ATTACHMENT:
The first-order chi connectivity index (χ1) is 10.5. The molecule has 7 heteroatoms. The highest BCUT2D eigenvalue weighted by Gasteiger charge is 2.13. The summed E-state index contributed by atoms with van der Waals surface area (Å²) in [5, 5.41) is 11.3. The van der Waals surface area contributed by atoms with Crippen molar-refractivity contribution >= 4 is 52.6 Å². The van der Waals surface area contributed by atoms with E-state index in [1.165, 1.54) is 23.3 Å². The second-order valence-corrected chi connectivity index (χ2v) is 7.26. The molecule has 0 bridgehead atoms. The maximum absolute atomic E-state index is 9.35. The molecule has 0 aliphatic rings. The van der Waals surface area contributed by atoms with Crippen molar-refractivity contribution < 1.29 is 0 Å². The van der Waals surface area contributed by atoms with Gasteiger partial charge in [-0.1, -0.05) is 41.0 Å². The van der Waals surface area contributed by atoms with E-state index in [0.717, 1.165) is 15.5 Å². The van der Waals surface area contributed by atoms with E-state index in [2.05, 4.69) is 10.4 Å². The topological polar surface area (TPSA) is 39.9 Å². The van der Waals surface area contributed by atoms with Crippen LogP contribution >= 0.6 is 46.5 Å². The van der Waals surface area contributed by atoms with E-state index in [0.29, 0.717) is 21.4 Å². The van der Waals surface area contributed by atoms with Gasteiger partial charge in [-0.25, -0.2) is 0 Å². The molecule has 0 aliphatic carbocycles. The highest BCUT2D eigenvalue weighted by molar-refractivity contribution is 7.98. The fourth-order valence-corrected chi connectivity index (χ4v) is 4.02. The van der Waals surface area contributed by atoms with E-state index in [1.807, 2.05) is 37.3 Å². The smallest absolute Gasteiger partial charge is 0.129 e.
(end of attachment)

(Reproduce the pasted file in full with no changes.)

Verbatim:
The first-order chi connectivity index (χ1) is 10.5. The molecule has 7 heteroatoms. The highest BCUT2D eigenvalue weighted by Gasteiger charge is 2.13. The summed E-state index contributed by atoms with van der Waals surface area (Å²) in [5, 5.41) is 11.3. The van der Waals surface area contributed by atoms with Crippen molar-refractivity contribution >= 4 is 52.6 Å². The van der Waals surface area contributed by atoms with E-state index in [1.165, 1.54) is 23.3 Å². The second-order valence-corrected chi connectivity index (χ2v) is 7.26. The molecule has 0 bridgehead atoms. The maximum absolute atomic E-state index is 9.35. The molecule has 0 aliphatic rings. The van der Waals surface area contributed by atoms with Crippen molar-refractivity contribution < 1.29 is 0 Å². The van der Waals surface area contributed by atoms with Gasteiger partial charge in [-0.1, -0.05) is 41.0 Å². The van der Waals surface area contributed by atoms with E-state index in [0.717, 1.165) is 15.5 Å². The van der Waals surface area contributed by atoms with E-state index in [2.05, 4.69) is 10.4 Å². The topological polar surface area (TPSA) is 39.9 Å². The van der Waals surface area contributed by atoms with Crippen LogP contribution >= 0.6 is 46.5 Å². The van der Waals surface area contributed by atoms with E-state index in [0.29, 0.717) is 21.4 Å². The van der Waals surface area contributed by atoms with Gasteiger partial charge in [-0.25, -0.2) is 0 Å². The molecule has 0 aliphatic carbocycles. The highest BCUT2D eigenvalue weighted by molar-refractivity contribution is 7.98. The fourth-order valence-corrected chi connectivity index (χ4v) is 4.02. The van der Waals surface area contributed by atoms with E-state index in [1.807, 2.05) is 37.3 Å². The smallest absolute Gasteiger partial charge is 0.129 e.